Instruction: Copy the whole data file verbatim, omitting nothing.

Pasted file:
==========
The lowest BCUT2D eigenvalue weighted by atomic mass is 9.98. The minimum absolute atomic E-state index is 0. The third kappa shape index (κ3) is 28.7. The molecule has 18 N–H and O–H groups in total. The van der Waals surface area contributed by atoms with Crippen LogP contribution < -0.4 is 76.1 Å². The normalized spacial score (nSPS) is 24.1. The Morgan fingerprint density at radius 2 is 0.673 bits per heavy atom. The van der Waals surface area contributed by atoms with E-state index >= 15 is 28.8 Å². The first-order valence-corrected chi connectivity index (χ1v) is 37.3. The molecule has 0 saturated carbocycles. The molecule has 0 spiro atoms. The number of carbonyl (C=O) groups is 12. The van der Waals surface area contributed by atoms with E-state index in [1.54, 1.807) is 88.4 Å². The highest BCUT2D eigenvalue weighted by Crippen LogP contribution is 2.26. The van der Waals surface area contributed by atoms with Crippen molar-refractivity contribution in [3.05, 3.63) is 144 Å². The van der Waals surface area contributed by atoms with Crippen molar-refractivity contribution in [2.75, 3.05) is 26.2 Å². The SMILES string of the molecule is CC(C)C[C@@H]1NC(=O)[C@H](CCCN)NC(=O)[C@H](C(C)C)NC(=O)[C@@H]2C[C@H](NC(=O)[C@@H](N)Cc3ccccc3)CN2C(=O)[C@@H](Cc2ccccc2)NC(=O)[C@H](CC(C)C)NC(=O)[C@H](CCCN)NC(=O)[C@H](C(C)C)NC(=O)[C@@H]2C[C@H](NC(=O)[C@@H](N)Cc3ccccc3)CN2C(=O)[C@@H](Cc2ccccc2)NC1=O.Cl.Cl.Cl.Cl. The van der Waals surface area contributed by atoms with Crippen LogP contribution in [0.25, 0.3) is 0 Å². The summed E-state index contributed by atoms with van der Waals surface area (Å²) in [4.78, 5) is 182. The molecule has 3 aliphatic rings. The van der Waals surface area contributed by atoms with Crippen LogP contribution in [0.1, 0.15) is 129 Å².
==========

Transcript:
The lowest BCUT2D eigenvalue weighted by atomic mass is 9.98. The minimum absolute atomic E-state index is 0. The third kappa shape index (κ3) is 28.7. The molecule has 18 N–H and O–H groups in total. The van der Waals surface area contributed by atoms with Crippen LogP contribution < -0.4 is 76.1 Å². The normalized spacial score (nSPS) is 24.1. The Morgan fingerprint density at radius 2 is 0.673 bits per heavy atom. The van der Waals surface area contributed by atoms with E-state index >= 15 is 28.8 Å². The first-order valence-corrected chi connectivity index (χ1v) is 37.3. The molecule has 0 saturated carbocycles. The molecule has 0 spiro atoms. The number of carbonyl (C=O) groups is 12. The van der Waals surface area contributed by atoms with E-state index in [1.54, 1.807) is 88.4 Å². The highest BCUT2D eigenvalue weighted by Crippen LogP contribution is 2.26. The van der Waals surface area contributed by atoms with Crippen molar-refractivity contribution in [3.05, 3.63) is 144 Å². The van der Waals surface area contributed by atoms with Crippen molar-refractivity contribution in [2.75, 3.05) is 26.2 Å². The SMILES string of the molecule is CC(C)C[C@@H]1NC(=O)[C@H](CCCN)NC(=O)[C@H](C(C)C)NC(=O)[C@@H]2C[C@H](NC(=O)[C@@H](N)Cc3ccccc3)CN2C(=O)[C@@H](Cc2ccccc2)NC(=O)[C@H](CC(C)C)NC(=O)[C@H](CCCN)NC(=O)[C@H](C(C)C)NC(=O)[C@@H]2C[C@H](NC(=O)[C@@H](N)Cc3ccccc3)CN2C(=O)[C@@H](Cc2ccccc2)NC1=O.Cl.Cl.Cl.Cl. The van der Waals surface area contributed by atoms with Crippen LogP contribution in [0.25, 0.3) is 0 Å². The summed E-state index contributed by atoms with van der Waals surface area (Å²) in [4.78, 5) is 182. The molecule has 3 aliphatic rings. The van der Waals surface area contributed by atoms with Crippen LogP contribution in [0.1, 0.15) is 129 Å².